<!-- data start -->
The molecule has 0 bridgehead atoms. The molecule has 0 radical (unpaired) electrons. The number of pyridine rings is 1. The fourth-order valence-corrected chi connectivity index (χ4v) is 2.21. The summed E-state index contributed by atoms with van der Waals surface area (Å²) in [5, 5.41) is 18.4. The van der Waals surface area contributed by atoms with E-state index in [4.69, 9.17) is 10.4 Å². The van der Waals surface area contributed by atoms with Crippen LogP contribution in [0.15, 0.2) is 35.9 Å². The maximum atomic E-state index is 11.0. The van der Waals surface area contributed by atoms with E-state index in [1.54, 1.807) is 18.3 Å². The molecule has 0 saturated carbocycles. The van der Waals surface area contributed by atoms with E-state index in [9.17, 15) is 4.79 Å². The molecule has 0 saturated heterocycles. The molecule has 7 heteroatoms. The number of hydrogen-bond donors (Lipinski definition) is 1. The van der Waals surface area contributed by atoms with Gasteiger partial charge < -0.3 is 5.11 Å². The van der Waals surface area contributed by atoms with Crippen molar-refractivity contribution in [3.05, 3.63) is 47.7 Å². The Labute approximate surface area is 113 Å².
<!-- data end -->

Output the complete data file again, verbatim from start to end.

The molecule has 0 bridgehead atoms. The molecule has 0 radical (unpaired) electrons. The number of pyridine rings is 1. The fourth-order valence-corrected chi connectivity index (χ4v) is 2.21. The summed E-state index contributed by atoms with van der Waals surface area (Å²) in [5, 5.41) is 18.4. The van der Waals surface area contributed by atoms with E-state index in [4.69, 9.17) is 10.4 Å². The van der Waals surface area contributed by atoms with Crippen LogP contribution in [0.15, 0.2) is 35.9 Å². The maximum atomic E-state index is 11.0. The van der Waals surface area contributed by atoms with E-state index in [1.54, 1.807) is 18.3 Å². The molecule has 0 saturated carbocycles. The van der Waals surface area contributed by atoms with E-state index in [9.17, 15) is 4.79 Å². The molecule has 0 saturated heterocycles. The molecule has 7 heteroatoms. The number of hydrogen-bond donors (Lipinski definition) is 1. The van der Waals surface area contributed by atoms with Gasteiger partial charge < -0.3 is 5.11 Å². The van der Waals surface area contributed by atoms with Crippen molar-refractivity contribution in [3.05, 3.63) is 47.7 Å². The Labute approximate surface area is 113 Å².